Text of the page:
RD: I go back and I drive. I take my kids to it, and there’s such strong nostalgia. Its so wistful. I could drive those streets for a day, and like, “Oh yeah, here! Oh yeah, here!” And this and that. But it’s all melancholy, it’s not, “This used to just be farmland and now it’s this great place.” It is, “This used to be a downtown and I used to buy my games here, and now it’s just abandoned. And over here was a comic book.. oh, that’s abandoned, too. And there was a supermarket, oh that’s abandoned, too. Oh look, a homeless person; we didn’t used to have those.”

DTD: That’s sad.

RD: It’s coming back, I think it’s hit its nadir about 10 years ago. Colby’s reinvestment has influenced some other stuff to reinvest. They had to move away from manufacturing, was just holding onto this middle-class union job that our country has really not been able to keep in any real way.

DTD: Well, that’s the thing, there’s a lot of jobs out there that tremendous effort and complaint goes into keeping them, but they are not viable jobs anymore.

RD: Like the coal industry.

DTD: Yeah, that’s the classic.

RD: There’s more people working solar than coal. It’s like… we are not trying to save the wagon makers and the horse and buggy makers.

DTD: Exactly. Like the horse manure shovelers.

RD: And the gas lamp lighters.

DTD: They don’t have a job anymore.

RD: This world slowly moves on. Now you need to outsource people, you need to figure out this is going to devastate towns that have one industry. And you need to plan for it. But your money is better spent repurposing than holding on out of this weird nostalgic sense of American belonging to gritty black-lunged salt of the earth people. Which it never has been.

DTD: No, but it has become the image of the hard-working blue collared American. People grab that nostalgic image.

RD: It’s weird. The boomers are weird.

DTD: We are all weird.

RD: Yeah, we are all weird. We are about to take a political tangent, but…

DTD: No, no. And I try not to get political. I’m a hippie, so you know I can go there.

RD: I live in Massachusetts, I’m pretty left wing. I would say, I was a pretty big centrist with moderate left leanings, and the current state of the Republican party, not its ideology, but its methodology, has driven me left wing forever.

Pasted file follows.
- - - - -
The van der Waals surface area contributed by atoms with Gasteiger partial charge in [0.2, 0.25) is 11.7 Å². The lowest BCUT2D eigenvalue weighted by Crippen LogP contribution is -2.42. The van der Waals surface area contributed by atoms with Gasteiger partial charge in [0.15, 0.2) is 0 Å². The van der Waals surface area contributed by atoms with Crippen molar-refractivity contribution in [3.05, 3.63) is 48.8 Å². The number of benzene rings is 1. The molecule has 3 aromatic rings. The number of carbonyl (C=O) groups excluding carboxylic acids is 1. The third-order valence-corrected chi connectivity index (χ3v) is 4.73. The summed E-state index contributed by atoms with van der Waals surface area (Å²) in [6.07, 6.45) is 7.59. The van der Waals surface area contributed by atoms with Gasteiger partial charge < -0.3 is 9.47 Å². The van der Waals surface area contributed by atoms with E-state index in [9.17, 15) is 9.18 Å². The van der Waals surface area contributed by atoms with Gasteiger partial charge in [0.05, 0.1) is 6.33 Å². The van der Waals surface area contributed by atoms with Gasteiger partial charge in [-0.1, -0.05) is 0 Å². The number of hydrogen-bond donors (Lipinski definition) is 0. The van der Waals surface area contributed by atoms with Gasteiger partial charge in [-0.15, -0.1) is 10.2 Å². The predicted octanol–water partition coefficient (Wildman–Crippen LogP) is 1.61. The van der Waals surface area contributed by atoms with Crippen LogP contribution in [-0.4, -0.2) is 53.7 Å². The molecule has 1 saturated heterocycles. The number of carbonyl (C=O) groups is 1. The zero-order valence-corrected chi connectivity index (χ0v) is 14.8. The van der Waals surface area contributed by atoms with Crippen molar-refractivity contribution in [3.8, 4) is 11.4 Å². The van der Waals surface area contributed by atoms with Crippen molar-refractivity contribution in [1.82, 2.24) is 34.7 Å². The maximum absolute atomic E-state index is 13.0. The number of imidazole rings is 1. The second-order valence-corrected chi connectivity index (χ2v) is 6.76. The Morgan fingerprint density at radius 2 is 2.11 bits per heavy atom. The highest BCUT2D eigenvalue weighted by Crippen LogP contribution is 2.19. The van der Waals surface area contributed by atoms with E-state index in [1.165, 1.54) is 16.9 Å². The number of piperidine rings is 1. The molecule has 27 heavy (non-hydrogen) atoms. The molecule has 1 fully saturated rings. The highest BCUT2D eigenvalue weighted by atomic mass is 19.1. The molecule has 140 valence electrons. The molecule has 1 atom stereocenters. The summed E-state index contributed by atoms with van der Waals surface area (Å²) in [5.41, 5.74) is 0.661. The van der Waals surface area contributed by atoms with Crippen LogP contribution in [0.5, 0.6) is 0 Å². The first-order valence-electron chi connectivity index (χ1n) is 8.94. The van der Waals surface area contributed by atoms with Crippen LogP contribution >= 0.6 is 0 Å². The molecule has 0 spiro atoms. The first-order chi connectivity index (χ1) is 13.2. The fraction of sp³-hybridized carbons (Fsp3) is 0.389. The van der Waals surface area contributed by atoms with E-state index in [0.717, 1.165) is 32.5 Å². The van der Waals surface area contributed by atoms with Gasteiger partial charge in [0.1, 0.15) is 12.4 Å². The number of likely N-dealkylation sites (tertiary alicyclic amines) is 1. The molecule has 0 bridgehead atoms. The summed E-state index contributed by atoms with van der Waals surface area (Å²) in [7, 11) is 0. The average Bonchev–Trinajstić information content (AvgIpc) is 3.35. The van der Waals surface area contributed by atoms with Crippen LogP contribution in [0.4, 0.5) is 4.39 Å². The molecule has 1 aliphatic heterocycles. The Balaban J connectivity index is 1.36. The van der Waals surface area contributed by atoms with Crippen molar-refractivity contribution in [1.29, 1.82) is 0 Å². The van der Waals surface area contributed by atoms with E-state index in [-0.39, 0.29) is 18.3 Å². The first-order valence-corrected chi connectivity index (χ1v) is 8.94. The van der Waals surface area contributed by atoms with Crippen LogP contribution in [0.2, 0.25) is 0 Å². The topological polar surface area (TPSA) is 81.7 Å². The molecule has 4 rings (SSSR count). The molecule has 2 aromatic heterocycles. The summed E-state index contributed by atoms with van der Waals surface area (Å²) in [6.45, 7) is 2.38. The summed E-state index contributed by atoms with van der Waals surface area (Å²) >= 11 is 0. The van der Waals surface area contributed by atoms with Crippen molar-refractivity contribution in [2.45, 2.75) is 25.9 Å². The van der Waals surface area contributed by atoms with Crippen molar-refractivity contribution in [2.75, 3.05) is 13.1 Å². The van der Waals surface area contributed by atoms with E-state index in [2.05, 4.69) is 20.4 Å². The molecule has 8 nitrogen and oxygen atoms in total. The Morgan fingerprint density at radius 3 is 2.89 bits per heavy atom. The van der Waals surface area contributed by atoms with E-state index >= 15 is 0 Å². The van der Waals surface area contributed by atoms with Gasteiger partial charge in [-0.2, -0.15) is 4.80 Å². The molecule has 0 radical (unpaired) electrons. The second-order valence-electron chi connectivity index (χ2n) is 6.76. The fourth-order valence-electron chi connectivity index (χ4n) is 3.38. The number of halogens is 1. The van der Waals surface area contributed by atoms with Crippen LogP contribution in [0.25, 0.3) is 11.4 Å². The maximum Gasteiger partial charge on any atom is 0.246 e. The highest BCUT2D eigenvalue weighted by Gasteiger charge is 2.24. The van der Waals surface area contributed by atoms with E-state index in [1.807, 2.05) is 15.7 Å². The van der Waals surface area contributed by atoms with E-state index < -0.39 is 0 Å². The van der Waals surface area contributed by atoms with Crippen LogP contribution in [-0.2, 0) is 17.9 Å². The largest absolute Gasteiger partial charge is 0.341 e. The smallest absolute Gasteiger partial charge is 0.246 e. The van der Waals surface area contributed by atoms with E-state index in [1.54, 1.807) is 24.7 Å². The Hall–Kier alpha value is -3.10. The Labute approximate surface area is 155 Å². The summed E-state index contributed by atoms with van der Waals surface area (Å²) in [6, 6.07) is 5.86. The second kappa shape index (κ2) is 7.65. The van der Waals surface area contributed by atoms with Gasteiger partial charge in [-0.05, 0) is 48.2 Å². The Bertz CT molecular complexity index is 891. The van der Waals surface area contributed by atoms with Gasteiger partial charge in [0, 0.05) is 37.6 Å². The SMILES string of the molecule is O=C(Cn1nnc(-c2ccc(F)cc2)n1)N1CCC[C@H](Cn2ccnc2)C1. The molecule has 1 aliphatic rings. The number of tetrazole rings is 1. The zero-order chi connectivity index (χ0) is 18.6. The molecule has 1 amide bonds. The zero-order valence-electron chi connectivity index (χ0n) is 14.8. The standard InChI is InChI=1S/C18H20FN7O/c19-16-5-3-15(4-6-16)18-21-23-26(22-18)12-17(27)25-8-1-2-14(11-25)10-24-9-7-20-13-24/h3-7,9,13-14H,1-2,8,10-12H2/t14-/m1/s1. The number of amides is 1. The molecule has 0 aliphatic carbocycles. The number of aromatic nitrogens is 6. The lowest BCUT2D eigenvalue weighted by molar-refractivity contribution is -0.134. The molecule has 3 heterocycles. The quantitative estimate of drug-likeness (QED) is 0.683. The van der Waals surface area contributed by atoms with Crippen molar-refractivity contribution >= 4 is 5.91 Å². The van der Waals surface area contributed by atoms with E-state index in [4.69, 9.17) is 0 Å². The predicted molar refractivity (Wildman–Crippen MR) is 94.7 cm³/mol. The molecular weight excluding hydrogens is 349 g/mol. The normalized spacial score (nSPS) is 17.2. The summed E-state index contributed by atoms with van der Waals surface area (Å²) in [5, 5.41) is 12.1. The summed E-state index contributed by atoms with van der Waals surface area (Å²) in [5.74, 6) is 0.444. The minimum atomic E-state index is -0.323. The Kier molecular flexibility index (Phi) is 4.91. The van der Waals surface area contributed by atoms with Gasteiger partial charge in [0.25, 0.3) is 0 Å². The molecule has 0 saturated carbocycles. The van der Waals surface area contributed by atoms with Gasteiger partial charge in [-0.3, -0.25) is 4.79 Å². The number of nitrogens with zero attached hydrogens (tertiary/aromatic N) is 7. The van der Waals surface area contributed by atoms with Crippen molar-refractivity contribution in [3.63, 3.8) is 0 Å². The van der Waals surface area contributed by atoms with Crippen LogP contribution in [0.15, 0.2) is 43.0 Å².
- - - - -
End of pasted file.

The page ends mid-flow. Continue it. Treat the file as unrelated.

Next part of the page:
DTD: Just the fear mongering?

RD: The fear mongering, the refusal to deal with societal and democratic norms. Refusing to hold a vote over supreme court justice. Like, the politicking.

DTD: The absolute contrariness. It doesn’t matter what it is, we are just against it.

RD: The contrariness, we are against it. Just the fear mongering, and the pettiness. I’m like, “You are not representing a viable, logical alternative.” Someone could come to me and say, “Government is a worse way to spend money, its inefficient. There are better ways to provide a safety net to the poor than government agencies, because of the squander and the bloat.

RD: And I would go, “OK, tell me about that”, which is a conservative viewpoint: smaller government. Right? That’s not the government we are having now.

DTD: There’s no conversation now. Its absolute just contrariness, to say it again. There’s no discussion, there’s no argument, there’s no deciding. Its absolute stubbornness.

RD: But it’s the lack of…you could say government is about suborning the rules to get what you want, but there was a limit. And I feel like that limit doesn’t exist on one side. And it’s like someone looking at the rulebook to a boardgame, while someone else lit your house on fire, and going, “No, actually you…ties are burn friendly, so you have to take that.” You burned my house down and moved out. Or like, you stole all my stuff and left. Someone is still trying to play the rules of the game, and someone had decided that the game is crap. And then complains to the other person that they are not playing by the rules.

DTD: It’s fifth grade…not even, it’s third grade politics. It’s the way children mediate.

RD: Yes, and that has driven me lefter and lefter as a result. More as a reaction, because I can see both sides of any argument. You can say, “What about this, and what about this?” Should convicted felons have the right to vote? Well, they went to jail, that’s part of the penalty of going to jail. Well, they fulfilled their role in society, shouldn’t they be given a clean slate after doing it? How long should parole last, what is the situation? Should it be a stain on their…these are wonderful, and there used to be this push and pull that kept you in the middle.

DTD: They were arguments, yeah.

RD: And there’s no longer arguments, there’s tantrums.

In a ninja-like maneuver, the check is stolen, payed and returned. I am a credit card Jedi.

RD: Oh, thank you.

DTD: Don’t even worry about it; this is part of the deal.

This is not the check you are looking for. Move along.

RD: I am staying with my friend, I don’t know, 15 minutes up the road. This morning, he doesn’t drink coffee…this is getting back to—you were talking about Little India.

DTD: Oh yeah?

RD: I woke up and said, “Oh, you didn’t get coffee.” “Oh, you can take my second car. I’m going to work.” And I google, and there’s a coffee place nearby and it says it’s Peruvian coffee, and it’s like 2 blocks away. And I drive under the highway, and I turn around, and I am immediately in an industrial zone. Like scrapyards, roads for trucks.